Baby Gammy, Abandoned by Western Parents in Thailand, Sheds Light on Moral Issues of Global Surrogacy Industry



Meet seven month-old baby Gammy; he has Down syndrome and is the biological son of a middle-aged Australian couple, carried and birthed by a 21-year-old Thai surrogate and street vender Pattharramon Chanbua. Sadly these are about all the facts we’re completely clear on in this harrowing case stemming from the morally ambiguous, and increasingly confusing world of global surrogacy practice. 

When news first broke about little Gammy, the story was that his biological parents—not interested in raising a child with a mental disability—abandoned him with his Thai surrogate while taking his twin sister back with them to Australia. Pattharramon Chanbua, we were led to believe, had turned to surrogacy to help alleviate her family’s strained financial situation, agreeing to carry and birth the baby for about $11,000. So when the Australian couple, David and Wendy Farnell got the hell out of Dodge, she was left with a son she’d never planned to raise, who, in addition to having down syndrome, suffers from lung and heart conditions. Thus the Farnells had left her in an even more dire financial situation than she started with.

This is a pretty upsetting tale, no? 

Well it gets a whole lot blurrier sadly. According to Chanbua, the Australian couple had asked her to have an abortion four months into her pregnancy when it was discovered that one of her babies had Down syndrome but Chanbua refused, explaining it was against her Buddhist beliefs. (Not to mention, abortions on the grounds of fetal impairment are illegal in Thailand.) Then, she claims, that when the babies were born, the biological parents didn’t speak to her and only took the girl back with them to Australia—prompting worldwide outcry and even a condemnation from the Vatican.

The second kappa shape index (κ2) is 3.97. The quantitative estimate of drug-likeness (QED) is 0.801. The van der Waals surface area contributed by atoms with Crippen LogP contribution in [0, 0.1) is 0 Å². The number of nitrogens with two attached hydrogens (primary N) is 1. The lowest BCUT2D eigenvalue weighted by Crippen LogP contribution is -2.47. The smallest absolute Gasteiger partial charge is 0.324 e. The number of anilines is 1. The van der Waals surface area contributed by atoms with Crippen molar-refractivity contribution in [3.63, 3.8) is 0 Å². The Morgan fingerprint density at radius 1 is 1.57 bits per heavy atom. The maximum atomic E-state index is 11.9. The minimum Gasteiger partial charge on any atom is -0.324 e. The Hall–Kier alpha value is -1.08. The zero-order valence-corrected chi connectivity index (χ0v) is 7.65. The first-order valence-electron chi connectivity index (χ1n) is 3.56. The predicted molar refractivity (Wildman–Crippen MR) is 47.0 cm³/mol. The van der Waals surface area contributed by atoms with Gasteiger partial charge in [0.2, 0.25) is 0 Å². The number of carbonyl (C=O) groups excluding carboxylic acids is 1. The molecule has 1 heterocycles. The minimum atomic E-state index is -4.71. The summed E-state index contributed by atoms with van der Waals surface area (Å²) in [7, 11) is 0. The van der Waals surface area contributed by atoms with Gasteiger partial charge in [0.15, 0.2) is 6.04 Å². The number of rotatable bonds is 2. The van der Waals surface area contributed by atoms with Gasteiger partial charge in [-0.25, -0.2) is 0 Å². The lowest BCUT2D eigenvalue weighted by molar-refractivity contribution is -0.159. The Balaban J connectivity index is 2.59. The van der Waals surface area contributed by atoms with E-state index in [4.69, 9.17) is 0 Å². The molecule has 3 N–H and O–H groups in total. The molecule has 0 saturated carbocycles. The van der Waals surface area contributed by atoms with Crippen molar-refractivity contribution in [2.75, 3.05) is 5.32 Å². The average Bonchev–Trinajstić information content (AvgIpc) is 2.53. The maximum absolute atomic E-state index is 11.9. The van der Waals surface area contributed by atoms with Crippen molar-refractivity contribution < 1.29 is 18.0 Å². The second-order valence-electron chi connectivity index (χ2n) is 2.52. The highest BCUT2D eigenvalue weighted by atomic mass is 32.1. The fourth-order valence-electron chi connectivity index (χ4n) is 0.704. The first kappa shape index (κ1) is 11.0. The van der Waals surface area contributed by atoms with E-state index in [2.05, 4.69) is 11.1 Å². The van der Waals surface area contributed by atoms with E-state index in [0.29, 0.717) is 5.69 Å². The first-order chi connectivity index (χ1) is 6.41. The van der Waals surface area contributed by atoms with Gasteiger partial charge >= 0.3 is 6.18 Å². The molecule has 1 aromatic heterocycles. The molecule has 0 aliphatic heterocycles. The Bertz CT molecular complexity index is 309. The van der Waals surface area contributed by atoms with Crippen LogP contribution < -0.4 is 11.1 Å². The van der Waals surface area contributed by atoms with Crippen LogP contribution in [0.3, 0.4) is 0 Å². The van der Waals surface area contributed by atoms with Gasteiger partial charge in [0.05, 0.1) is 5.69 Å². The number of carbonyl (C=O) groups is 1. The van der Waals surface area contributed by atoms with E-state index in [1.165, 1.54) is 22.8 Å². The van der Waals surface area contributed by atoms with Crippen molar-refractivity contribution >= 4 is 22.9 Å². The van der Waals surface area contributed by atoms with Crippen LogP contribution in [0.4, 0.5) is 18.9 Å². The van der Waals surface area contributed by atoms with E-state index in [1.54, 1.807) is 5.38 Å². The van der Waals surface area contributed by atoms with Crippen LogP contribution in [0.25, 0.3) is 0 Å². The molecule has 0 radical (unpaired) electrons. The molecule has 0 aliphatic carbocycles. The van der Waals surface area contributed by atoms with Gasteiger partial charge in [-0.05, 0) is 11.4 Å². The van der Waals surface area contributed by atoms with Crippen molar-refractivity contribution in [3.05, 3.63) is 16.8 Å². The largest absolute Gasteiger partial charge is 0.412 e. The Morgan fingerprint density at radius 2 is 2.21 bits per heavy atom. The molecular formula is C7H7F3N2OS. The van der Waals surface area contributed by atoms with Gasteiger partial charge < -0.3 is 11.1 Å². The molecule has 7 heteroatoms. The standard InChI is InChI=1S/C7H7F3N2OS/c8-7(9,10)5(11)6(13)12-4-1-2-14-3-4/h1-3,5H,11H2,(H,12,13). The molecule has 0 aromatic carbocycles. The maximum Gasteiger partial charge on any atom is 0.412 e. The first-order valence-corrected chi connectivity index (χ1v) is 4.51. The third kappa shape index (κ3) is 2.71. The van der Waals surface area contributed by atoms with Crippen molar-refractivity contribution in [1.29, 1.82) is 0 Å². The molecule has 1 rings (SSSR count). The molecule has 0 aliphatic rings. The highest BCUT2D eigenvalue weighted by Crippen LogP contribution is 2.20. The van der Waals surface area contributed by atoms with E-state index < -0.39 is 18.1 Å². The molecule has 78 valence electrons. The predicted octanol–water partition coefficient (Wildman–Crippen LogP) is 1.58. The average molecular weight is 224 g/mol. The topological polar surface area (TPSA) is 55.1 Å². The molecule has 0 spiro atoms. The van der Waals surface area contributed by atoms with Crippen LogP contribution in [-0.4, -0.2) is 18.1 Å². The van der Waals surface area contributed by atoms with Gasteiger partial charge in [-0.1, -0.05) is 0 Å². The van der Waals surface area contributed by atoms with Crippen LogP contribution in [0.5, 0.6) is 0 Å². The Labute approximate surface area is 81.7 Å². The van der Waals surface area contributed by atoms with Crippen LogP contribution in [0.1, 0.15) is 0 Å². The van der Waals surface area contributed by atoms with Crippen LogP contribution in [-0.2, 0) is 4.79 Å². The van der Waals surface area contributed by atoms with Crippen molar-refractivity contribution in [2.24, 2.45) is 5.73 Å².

The Australian parents flew under the radar for a while, but when the media finally managed to (sort of) reach them through a family friend, they claimed that they didn't know anything about Gammy’s existence and that Chanbua’s allegations are all a pack of lies.

And yet even more questions have popped up. According to the agent who brokered the surrogacy agreement between Chanbua and the Australians, not only had Chanbua been paid in full, but she went on to become a surrogacy agent herself, working to recruit other women to give birth for cash.

Head spinning yet?

Well, there’s also this: as the international maelstrom has erupted over this case and the complicated issue of global surrogacy, reports have surfaced that Gammy’s biological father, David Farnell, is a convicted child sex offender. He assaulted two girls, ages 7 and 10, in the early 1980s and then committed further offenses against a five year-old girl between 1988 and 1992. Farnell, now in his mid-50s, did two prison stints as a result of the convictions.

We warned you that this case was complicated.

This morass of he-said she-said—added to Tuesday’s discovery of nine surrogate babies all fathered by the same Japanese man and being cared for by nannies—has prompted Thailand to act. The nine infants have been taken into custody by Thai authorities (which has us a little concerned as Thailand is still being governed by a military junta) and Thailand announced today that it is pushing a ban on commercial surrogacy.

While Thailand has been a leading surrogacy hotspot for years, given its lack of restrictions and comparatively paltry prices for the practice, global surrogacy is far from being strictly a Thai issue. Western nations—either due to bans at home or prohibitive costs—have been increasingly relying on women in less developed countries to carry their kids in exchange for cash. 

The Hague (the government of the Netherlands) is scheduled to hold a convention on commercial surrogacy next month, but it’s difficult to see how a singular international response can be the answer, enacting and enforcing regulations for surrogacy across the entire international community. It feels next-to-impossible in fact especially when, as just in Australia for example, surrogacy laws differ from state-to-state.

So what is the answer? We're not sure—but at least Gammy's tragic tale is garnering the issue the attention it's deserved for decades.

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